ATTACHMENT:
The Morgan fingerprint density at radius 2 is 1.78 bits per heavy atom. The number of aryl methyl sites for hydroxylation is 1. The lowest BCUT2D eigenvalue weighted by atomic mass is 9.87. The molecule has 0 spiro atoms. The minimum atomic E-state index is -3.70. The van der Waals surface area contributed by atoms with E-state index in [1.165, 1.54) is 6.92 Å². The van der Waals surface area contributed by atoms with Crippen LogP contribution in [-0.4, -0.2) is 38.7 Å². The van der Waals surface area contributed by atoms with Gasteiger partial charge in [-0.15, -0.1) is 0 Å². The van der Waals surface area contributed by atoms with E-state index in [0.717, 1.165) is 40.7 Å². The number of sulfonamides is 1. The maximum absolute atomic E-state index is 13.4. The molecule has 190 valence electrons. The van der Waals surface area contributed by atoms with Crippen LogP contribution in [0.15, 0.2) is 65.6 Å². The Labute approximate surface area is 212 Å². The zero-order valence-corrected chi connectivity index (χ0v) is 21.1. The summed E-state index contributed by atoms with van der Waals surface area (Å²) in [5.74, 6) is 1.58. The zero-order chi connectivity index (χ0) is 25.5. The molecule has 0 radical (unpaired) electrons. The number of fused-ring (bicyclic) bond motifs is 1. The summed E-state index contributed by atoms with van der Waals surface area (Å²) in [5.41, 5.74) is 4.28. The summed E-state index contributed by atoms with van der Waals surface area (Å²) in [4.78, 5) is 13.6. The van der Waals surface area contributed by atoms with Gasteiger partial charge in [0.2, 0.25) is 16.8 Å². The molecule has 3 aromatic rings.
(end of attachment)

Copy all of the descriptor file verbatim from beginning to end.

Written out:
The Morgan fingerprint density at radius 2 is 1.78 bits per heavy atom. The number of aryl methyl sites for hydroxylation is 1. The lowest BCUT2D eigenvalue weighted by atomic mass is 9.87. The molecule has 0 spiro atoms. The minimum atomic E-state index is -3.70. The van der Waals surface area contributed by atoms with E-state index in [1.165, 1.54) is 6.92 Å². The van der Waals surface area contributed by atoms with Crippen LogP contribution in [-0.4, -0.2) is 38.7 Å². The van der Waals surface area contributed by atoms with Gasteiger partial charge in [-0.15, -0.1) is 0 Å². The van der Waals surface area contributed by atoms with E-state index in [0.717, 1.165) is 40.7 Å². The number of sulfonamides is 1. The maximum absolute atomic E-state index is 13.4. The molecule has 190 valence electrons. The van der Waals surface area contributed by atoms with Crippen LogP contribution in [0.15, 0.2) is 65.6 Å². The Labute approximate surface area is 212 Å². The zero-order valence-corrected chi connectivity index (χ0v) is 21.1. The summed E-state index contributed by atoms with van der Waals surface area (Å²) in [5.74, 6) is 1.58. The zero-order chi connectivity index (χ0) is 25.5. The molecule has 0 radical (unpaired) electrons. The number of fused-ring (bicyclic) bond motifs is 1. The summed E-state index contributed by atoms with van der Waals surface area (Å²) in [5.41, 5.74) is 4.28. The summed E-state index contributed by atoms with van der Waals surface area (Å²) in [4.78, 5) is 13.6. The van der Waals surface area contributed by atoms with Gasteiger partial charge in [0.2, 0.25) is 16.8 Å². The molecule has 3 aromatic rings.